We had Witt as AL Rookie’s favorite four weeks ago, and any honest evaluation would not have put him in the ballot if the vote had been taken today. It will not, however, and we still firmly believe in Witt, perspective no. 1 of Pipeline. He’s still not hitting for power after a very difficult start, but he started to put together some hits and picked up four stolen bases while playing quality third base. Many great players hit .221 in one baseball month. We are not worried.

6. Spencer Torkelson, first base, Tigers
Here’s another one from the “we believe” file. The potential customer n. Pipeline 4 actually got off to a warmer start than Witt or Rodríguez, but recently had a bad time. However, he has already counted three homers and Torkelson has never hit. Big leagues are tough, man! And it’s worth noting that he took some time to adjust before him: he hit .220 and lost .305 in his first 17 games as a pro in High-A. He scored .246 in his first 16 Double-A games. He hit .180 in his first 16 Triple-A games. And he understood it every time. Torkelson will be fine.

7. MacKenzie Gore, left-handed pitcher, Padres
If Torkelson and Witt fall into “we still believe”, the best way to describe Gore would be “we really, really want to believe”. Two years ago, Gore was the best launch prospect in the game. Then he lost his way on the mound. Now it looks like he found it. He has been brilliant in three major league starts and there have never been any doubts on the roof of him. If Gore still has to do it in a month, chances are he’ll be much higher on this list.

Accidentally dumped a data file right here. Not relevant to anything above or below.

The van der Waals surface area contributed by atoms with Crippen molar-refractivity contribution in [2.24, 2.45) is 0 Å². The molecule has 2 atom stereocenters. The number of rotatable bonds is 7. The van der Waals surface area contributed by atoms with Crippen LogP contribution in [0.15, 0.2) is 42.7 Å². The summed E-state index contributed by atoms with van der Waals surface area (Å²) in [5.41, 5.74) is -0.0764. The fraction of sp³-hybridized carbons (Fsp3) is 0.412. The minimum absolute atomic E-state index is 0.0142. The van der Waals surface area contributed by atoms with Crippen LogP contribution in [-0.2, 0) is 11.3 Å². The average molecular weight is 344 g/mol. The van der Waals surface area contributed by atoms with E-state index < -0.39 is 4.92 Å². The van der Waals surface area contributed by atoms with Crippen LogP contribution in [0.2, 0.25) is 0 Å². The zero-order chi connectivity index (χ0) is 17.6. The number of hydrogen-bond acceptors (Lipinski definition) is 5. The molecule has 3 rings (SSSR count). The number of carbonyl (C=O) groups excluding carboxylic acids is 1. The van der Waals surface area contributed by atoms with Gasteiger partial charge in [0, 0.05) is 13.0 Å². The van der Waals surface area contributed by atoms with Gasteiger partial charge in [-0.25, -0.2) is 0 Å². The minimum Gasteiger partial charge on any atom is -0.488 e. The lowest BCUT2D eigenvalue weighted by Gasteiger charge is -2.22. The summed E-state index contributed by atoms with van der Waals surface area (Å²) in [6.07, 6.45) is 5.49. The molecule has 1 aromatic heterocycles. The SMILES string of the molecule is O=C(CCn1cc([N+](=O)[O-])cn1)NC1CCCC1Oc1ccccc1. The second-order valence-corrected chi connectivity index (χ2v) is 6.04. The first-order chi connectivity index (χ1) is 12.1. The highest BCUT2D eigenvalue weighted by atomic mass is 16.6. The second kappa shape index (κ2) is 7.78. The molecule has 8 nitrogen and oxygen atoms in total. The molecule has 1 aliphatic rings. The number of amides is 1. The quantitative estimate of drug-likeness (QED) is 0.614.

8. Joey Bart, receiver, Giants
This is where Bart got in the year – fifth in NL, to be exact – and honestly, his performance was what probably should have been expected. He’s hitting .205, which isn’t dazzling, but he’s hitting for power and always getting good marks for his defense. Mostly, if you ask the Giants, they will likely notice that Bart is the primary catcher for a pitching staff that is in third place in the NL in ERA. They have no complaints, and neither do we.

9. Steven Kwan, outsider, Guardians
Here’s another, much more extreme case of performance beyond pedigree. It should come as no surprise that we didn’t rank Kwan among the most likely Rookie winners, as we ranked him 15th among the Guardians’ prospective clients. Still, he was one of the best stories of the start of the season with his streak of contacts, and entered Tuesday with a sleek .340 / .439 / .472 line. Kwan struck for the media but not for the power in all minors; the question is how sustainable that approach can be in the Majors in 2022. It will be fun to find out.

10. Adley Rutschman, receiver, Orioles
Virtually nothing has changed in Rutschman since we ranked him fifth among the AL Rookie nominees last month. It is still one of the highest and highest perspectives in the game. He is still a two-way threat. He is back in health and is currently proving to be much, much better than the rest of the South Atlantic League players. He will quickly work his way through the system, he will probably be in the big leagues before long once he gets his timing down and he should perform very well once he gets there.